History of UCC
UCC was formed in 1929 as the Senior Common Room, when the University was much smaller and occupied the town site. With the move out to Ilam, and the increase in staff numbers, it became clear that some suitable premises were required for UCC at Ilam.
With the generous support of the University Council and the University Grants Committee, the old Ilam Homestead was made available for this purpose. After considerable reconstruction the Homestead was opened for the use of members in March of 1971. In 1979, the 50th anniversary of the club, a small booklet was written covering the history to date. It included interesting snippets from the minutes and a list of all committee members during those years.
UCC is fortunate to occupy such attractive premises set in magnificent grounds. It is hoped that all members of staff will support UCC and take advantage of the excellent facilities provided to encourage social contact amongst members.
Ilam is named for Ilam Hall in Staffordshire, England, the birthplace of John Watts-Russell (1826-1875). Ilam is Saxon for 'at the hills'. Watts-Russell came to Canterbury in 1850 on the Sir George Seymour, one of the first four immigrant ships of the Canterbury Association. A wealthy man, he purchased 500 acres at Riccarton for three pounds per acre. He named it Ilam and built a sod hut.
In 1858 Watts-Russell returned from a visit to Britain with 20,000 bricks, which he used to build the lower storey of a two storey house which would eventually become the Homestead. Watts-Russell sold Ilam in 1866 and is buried in the Upper Riccarton Church graveyard. Later owners of Ilam included Leonard Harper, "Ready-money" Robinson, Patrick Campbell and G D Greenwood.
Ilam Homestead burnt down in 1910 and was rebuilt by Edgar Stead, a distinguished ornithologist. He established the wonderful azalea and rhododendron gardens. When he sold Ilam to Canterbury College in 1950 he requested that the gardens be maintained in perpetuity. Ilam Homestead became the home of the Rector (nowadays Vice-Chancellor) of Canterbury College.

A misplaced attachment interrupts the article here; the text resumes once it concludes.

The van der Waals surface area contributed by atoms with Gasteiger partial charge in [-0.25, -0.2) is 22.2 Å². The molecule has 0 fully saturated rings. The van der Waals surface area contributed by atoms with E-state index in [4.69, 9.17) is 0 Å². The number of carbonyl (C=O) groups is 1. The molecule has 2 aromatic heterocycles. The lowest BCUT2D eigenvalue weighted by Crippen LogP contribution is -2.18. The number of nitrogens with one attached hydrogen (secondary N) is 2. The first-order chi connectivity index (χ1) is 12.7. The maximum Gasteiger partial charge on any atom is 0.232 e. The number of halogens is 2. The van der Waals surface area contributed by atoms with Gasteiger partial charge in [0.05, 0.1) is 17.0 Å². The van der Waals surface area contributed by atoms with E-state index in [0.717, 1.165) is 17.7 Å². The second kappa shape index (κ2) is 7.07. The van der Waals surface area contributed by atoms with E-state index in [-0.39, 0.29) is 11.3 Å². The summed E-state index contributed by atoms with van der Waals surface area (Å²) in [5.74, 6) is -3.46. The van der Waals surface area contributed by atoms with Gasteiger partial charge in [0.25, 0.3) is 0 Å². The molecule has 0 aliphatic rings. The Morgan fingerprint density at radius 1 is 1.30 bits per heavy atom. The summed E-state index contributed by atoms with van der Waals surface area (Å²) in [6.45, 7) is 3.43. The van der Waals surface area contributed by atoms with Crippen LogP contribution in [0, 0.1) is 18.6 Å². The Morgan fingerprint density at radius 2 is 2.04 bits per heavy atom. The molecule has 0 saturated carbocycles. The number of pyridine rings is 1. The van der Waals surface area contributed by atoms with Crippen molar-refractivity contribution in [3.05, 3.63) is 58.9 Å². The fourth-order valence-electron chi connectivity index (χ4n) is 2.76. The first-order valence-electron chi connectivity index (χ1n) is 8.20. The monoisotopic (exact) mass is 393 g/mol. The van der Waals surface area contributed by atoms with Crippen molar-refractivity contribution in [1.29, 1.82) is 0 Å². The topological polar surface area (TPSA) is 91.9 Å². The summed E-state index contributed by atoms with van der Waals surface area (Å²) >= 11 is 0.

The Ilam Homestead has been extensively restored after its earthquake damage and the University of Canterbury Club are delighted to once again have use of this wonderful building.
In 1954, the Rector's daughter, Juliet Hulme, and another pupil at Christchurch Girl's High School, Pauline Parker, bludgeoned to death Pauline's mother while on a picnic at Victoria Park on the Port Hills.
In 1994, Peter Jackson (who went on to bring the New Zealand film industry into the global spotlight with the Lord of the Rings trilogy) made the film Heavenly Creatures, which is based on the brutal events of 1954. The film had a budget of US$5 million dollars and starred a young Kate Winslet as Juliet and Melanie Lynskey as Pauline.
Many scenes for the film were shot in the Ilam Homestead and its grounds. The north lounge (colloquially known as the Swettenham Lounge after the long serving club manager, Charles Swettenham) was decorated as a family living room and the bar lounge as a dining room.